Britney Jean is the first Britney Spears album in which the singer is credited as a co-writer on every track (to put it in perspective, her songwriting credits on her last three efforts combined can be counted on one hand). That fact, coupled with the album's ostensibly personal title, suggests that Britney might be vying for some kind of artistic credibility. Alas, it's more likely that she's finally decided to grab a chunk of those lucrative publishing royalties for herself.
Review Summary: 1. Write album about personal feels 2. Hire will.i.am as executive producer 3. ???? 4. Move to VegasIn the 2013 fall of pop monoliths who would be queen, it’s a bit disconcerting that the most veteran among them would be content to close out the year with a whimper instead of a ….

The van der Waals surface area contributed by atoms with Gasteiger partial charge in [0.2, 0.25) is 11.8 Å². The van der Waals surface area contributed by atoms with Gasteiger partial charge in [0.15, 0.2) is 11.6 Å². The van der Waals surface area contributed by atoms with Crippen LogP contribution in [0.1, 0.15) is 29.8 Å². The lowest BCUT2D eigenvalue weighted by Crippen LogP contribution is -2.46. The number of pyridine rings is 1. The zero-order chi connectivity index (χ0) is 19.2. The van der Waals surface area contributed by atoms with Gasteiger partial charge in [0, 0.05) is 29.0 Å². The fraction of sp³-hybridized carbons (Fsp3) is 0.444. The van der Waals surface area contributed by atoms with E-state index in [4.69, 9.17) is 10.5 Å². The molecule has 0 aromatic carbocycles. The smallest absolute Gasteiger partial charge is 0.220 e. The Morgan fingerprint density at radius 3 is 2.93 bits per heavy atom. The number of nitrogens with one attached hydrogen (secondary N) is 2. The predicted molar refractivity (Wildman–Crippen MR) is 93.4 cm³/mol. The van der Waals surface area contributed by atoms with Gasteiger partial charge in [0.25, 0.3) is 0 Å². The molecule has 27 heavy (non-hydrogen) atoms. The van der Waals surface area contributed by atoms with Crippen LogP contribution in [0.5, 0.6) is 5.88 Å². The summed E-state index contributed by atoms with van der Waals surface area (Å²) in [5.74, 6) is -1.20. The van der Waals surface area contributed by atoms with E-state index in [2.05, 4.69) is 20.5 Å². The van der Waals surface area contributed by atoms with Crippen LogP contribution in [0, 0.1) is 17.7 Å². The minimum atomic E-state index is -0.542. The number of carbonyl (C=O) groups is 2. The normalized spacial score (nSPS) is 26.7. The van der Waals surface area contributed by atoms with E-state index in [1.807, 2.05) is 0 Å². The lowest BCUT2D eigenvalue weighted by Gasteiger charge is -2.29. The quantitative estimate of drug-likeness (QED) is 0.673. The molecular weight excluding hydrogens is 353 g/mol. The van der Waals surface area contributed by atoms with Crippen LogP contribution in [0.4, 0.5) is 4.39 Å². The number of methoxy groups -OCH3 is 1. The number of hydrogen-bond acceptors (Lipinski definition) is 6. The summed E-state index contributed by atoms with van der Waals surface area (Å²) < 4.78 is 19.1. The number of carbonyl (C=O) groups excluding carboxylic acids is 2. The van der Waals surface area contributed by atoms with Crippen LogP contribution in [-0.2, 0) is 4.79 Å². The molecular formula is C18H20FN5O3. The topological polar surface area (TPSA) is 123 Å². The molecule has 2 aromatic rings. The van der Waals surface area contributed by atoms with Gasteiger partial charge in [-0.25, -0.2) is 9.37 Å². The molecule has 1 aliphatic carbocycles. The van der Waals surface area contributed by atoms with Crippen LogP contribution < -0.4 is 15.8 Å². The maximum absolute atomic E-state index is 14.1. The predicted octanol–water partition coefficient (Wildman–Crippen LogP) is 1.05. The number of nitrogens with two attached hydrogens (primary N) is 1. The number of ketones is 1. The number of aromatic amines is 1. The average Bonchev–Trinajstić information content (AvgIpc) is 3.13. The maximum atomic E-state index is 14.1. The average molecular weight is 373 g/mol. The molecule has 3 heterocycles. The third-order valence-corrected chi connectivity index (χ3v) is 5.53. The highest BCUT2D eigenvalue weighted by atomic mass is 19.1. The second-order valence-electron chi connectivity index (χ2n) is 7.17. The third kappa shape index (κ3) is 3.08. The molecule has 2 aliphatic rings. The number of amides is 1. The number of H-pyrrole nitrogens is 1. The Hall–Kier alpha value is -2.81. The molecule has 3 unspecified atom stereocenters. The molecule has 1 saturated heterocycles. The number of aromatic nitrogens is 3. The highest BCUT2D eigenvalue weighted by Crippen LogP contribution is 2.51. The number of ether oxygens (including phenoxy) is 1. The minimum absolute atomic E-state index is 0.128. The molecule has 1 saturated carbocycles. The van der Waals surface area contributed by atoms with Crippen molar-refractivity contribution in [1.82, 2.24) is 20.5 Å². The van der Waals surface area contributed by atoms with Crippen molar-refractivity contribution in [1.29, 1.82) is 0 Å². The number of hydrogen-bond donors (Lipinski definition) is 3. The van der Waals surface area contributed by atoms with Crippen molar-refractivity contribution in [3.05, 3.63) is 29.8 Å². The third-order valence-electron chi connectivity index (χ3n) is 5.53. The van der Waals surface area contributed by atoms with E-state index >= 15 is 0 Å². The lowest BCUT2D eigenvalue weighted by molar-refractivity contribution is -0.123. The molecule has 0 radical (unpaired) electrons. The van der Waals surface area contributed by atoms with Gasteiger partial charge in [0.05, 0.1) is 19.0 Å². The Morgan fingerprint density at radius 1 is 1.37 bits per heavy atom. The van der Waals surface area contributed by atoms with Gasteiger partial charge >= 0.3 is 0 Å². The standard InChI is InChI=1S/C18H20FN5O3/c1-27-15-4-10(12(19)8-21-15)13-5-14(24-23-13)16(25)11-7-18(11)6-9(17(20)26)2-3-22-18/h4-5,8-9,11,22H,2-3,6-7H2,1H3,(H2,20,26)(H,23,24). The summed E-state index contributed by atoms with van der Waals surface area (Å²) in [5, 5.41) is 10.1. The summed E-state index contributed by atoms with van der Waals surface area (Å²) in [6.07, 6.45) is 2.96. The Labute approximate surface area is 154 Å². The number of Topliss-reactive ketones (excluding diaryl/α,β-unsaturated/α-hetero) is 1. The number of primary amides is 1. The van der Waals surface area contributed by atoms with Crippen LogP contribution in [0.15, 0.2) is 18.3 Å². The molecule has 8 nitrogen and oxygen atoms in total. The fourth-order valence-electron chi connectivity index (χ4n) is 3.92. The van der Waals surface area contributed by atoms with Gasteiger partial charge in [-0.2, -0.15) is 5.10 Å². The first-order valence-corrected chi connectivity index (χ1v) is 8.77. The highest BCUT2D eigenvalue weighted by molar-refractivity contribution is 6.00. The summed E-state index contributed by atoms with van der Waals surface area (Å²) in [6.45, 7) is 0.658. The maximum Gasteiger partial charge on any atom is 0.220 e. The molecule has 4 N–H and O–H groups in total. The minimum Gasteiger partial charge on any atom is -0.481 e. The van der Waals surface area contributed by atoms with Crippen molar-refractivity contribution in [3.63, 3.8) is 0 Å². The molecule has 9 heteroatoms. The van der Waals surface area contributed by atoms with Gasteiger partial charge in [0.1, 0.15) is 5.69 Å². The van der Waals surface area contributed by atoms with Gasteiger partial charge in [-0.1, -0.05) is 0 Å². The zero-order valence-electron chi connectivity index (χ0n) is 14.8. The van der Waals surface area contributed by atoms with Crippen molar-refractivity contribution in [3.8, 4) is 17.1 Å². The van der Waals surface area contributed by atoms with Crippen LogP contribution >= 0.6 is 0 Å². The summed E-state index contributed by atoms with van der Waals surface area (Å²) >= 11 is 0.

"I'm gonna mark my territory," sings the once-imperious Spears on Perfume, the most recent cut from album number eight. Trouble is, there isn't anything on Britney Jean that wipes the floor with Katy Perry, Lady Gaga or Miley Cyrus, the pretenders now remodelling the pop firmament neglected by Spears. The dead hand and cheesy rave stabs of will.i.am dominate this record, even though he produced only a couple of tracks.
Britney Spears's eighth album has been billed variously as a sequel of sorts to fan-favourite Blackout, her very own Ray of Light-style reinvention, and a personal album "specifically for my diehard fans". For the most part, these proclamations seem completely misplaced, specifically on the deeply impersonal first single, Work Bitch, and the Auto-Tune blitzkrieg that is the will.i.am collaboration It Should Be Easy (produced by partner in aural crime David Guetta). The latter is one of a handful of anonymous, emotion-sapping EDM stompers, bookended by songs that could have formed the backbone of a much better album.